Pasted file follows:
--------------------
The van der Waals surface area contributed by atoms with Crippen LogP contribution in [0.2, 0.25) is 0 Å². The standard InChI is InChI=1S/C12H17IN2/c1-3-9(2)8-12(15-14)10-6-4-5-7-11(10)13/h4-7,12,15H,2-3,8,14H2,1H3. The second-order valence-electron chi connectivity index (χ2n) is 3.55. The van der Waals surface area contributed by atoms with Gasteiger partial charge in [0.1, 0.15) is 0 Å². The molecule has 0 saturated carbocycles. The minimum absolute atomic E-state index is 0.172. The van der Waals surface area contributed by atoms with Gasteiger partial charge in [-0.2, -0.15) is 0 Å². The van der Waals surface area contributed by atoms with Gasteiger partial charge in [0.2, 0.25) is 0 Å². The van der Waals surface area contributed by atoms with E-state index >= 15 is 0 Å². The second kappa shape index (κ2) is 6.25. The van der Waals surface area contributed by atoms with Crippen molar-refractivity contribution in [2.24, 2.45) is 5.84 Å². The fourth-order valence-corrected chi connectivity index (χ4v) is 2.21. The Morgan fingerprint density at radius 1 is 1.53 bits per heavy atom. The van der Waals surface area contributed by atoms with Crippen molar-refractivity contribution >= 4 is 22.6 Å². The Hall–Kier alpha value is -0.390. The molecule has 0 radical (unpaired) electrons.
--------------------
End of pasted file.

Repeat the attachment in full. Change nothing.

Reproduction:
The van der Waals surface area contributed by atoms with Crippen LogP contribution in [0.2, 0.25) is 0 Å². The standard InChI is InChI=1S/C12H17IN2/c1-3-9(2)8-12(15-14)10-6-4-5-7-11(10)13/h4-7,12,15H,2-3,8,14H2,1H3. The second-order valence-electron chi connectivity index (χ2n) is 3.55. The van der Waals surface area contributed by atoms with Gasteiger partial charge in [0.1, 0.15) is 0 Å². The molecule has 0 saturated carbocycles. The minimum absolute atomic E-state index is 0.172. The van der Waals surface area contributed by atoms with Gasteiger partial charge in [-0.2, -0.15) is 0 Å². The van der Waals surface area contributed by atoms with Gasteiger partial charge in [0.2, 0.25) is 0 Å². The van der Waals surface area contributed by atoms with E-state index >= 15 is 0 Å². The second kappa shape index (κ2) is 6.25. The van der Waals surface area contributed by atoms with Crippen molar-refractivity contribution in [2.24, 2.45) is 5.84 Å². The fourth-order valence-corrected chi connectivity index (χ4v) is 2.21. The Morgan fingerprint density at radius 1 is 1.53 bits per heavy atom. The van der Waals surface area contributed by atoms with Crippen molar-refractivity contribution >= 4 is 22.6 Å². The Hall–Kier alpha value is -0.390. The molecule has 0 radical (unpaired) electrons.